So what if you are exercising intensely long enough to drain your muscles of glycogen, and sweating enough in these high-heat conditions to dangerously lower electrolytes? Is there any way to maintain peak exercise performance while staying hydrated, and avoid harmful synthetic ingredients? You bet.
So now you realize that for most, sports drinks are unnecessary. But if you fit the category of hard-charging, long-enduring athlete, congrats! You can and should enjoy the benefits of a beverage filled with water, electrolytes, carbs, and even a bit of protein during your exercise.
This is especially true in the high heat of Texas summers that drains electrolytes and water even quicker. If, I say if, you are an endurance athlete, or participating in endurance athletics.
The question is: Is Gatorade the best? Powerade? What exactly SHOULD I be drinking to:
1. Avoid the dangers of dehydration, or the coma at the end of hyponatremia (a condition of being too-low on extracellular sodium due to excessive sodium loss through sweat combined with additional water intake)
2. Optimize performance through proper mid-exercise nutrition and hydration
Here are some good options and why:
Research has shown that adding amino-acids to carb/water sports drinks helps to retain water in the blood longer, delaying the emptying by the kidneys. Furthermore, in some studies drinks with a small amount of protein have helped athletes out-perform those using carb-only type solutions. This particular one uses the herb stevia to help sweeten the flavor, instead of any artificial flavors.
Nutrition Facts per 8oz:75 calories 42 potassium 135 sodium 16 carb 9 sugar 1,200mg branched chain amino acids
2) Gatorade Natural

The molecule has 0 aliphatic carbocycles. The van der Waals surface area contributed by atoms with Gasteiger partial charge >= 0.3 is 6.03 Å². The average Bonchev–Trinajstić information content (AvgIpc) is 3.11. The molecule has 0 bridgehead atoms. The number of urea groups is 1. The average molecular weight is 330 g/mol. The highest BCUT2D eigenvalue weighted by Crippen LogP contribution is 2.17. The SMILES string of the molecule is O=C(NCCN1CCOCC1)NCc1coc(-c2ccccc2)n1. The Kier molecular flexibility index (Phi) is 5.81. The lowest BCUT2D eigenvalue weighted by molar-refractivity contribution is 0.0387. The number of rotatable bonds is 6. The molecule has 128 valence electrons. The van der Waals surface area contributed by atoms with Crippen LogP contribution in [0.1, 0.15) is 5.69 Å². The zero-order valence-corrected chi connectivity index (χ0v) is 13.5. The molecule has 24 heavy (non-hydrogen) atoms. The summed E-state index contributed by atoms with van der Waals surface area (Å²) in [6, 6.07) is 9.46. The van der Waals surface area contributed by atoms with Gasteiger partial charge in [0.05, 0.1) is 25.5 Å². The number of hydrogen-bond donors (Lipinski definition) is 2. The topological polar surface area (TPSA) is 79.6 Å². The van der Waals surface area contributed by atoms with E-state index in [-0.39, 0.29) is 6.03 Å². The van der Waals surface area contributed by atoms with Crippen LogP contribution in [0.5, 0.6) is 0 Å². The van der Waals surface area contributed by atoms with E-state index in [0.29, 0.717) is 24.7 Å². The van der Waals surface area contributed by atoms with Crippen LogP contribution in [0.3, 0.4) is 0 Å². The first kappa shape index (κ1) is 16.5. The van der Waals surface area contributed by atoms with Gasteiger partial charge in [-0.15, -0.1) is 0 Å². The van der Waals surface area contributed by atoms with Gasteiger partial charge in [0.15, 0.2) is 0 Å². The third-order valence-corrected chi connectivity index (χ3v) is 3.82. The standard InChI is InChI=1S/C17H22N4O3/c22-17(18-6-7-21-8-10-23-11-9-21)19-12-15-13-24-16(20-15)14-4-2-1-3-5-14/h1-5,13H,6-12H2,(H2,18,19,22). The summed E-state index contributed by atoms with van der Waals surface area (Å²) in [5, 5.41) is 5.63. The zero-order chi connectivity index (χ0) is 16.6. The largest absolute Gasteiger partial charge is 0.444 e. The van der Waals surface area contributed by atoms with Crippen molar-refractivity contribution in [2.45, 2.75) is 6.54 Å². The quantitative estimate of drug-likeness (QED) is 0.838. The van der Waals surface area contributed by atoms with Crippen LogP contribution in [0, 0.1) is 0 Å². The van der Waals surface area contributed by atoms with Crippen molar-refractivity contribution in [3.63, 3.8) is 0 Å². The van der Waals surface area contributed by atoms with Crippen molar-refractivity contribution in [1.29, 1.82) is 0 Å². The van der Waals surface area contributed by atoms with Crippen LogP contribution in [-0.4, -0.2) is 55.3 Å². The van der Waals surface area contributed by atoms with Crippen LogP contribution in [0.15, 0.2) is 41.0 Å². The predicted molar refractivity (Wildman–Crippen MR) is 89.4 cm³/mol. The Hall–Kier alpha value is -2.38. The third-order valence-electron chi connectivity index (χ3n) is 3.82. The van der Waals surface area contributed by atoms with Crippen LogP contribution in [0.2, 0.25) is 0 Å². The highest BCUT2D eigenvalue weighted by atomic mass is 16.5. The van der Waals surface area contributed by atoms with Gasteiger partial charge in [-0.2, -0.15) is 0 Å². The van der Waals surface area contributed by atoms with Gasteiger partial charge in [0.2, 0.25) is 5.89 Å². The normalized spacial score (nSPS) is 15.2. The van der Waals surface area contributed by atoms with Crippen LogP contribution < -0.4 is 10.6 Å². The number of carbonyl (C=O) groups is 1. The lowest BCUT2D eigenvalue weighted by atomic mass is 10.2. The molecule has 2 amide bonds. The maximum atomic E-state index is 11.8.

This natural version of Gatorade omits the artificial flavors and colors found in standard Gatorade drinks. This is a much cleaner option than other Gatorades, but still lacks substantial potassium.
Nutrition per 8oz:50 Calories 110 mg sodium 30mg potassium 14 carbs 14 sugar
3) Coconut Water
Termed “nature’s sports drink,” this powerful fluid packs 324 potassium in every 8oz serving, in addition to the sodium needed to avoid low hyponatremia during prolonged intense exercise. With less sugar than most sports drinks, this may be a good option for those who feel other drinks are too sugary/sticky to enjoy in the heat.
Nutrition per 8oz:34 calories 91 sodium 324 potassium 7 carb 7 sugar
4) Home-Made Grape or Apple Sports Drink
Simply mix grape or apple juice with water (50/50) and add a level 1/8 teaspoon of salt to every 20oz of liquid. With this combo, you get all the benefits of Gatorade plus a substantial increase in potassium (which pulls water into the muscles and aids in reducing cramps). It’s both better and cheaper than Gatorade or Powerade, and void of artificial colors, flavors, and dyes. Plus, you can add your own teaspoon of liquid branched-chain amino acids – make sure they are either naturally or non-sweetened.
Your own Apple Sports Drink50% apple juice 50% water 1/8 teaspoon sea salt per 20oz liquid
Nutrition per 8oz:55 calories 120 potassium 145 sodium 13 carb 13 sugar (1500 mg branched-chain amino acids if added) tiny amount of trace minerals from sea salt
Your own Grape Sports Drink50% grape juice 50% water 1/8 teaspoon sea salt per 20oz liquid
Nutrition per 8oz:70 calories 148 sodium 105 potassium 19 carbs 18 sugar (1500 mg branched-chain amino acids if added) tiny amount of trace minerals from sea salt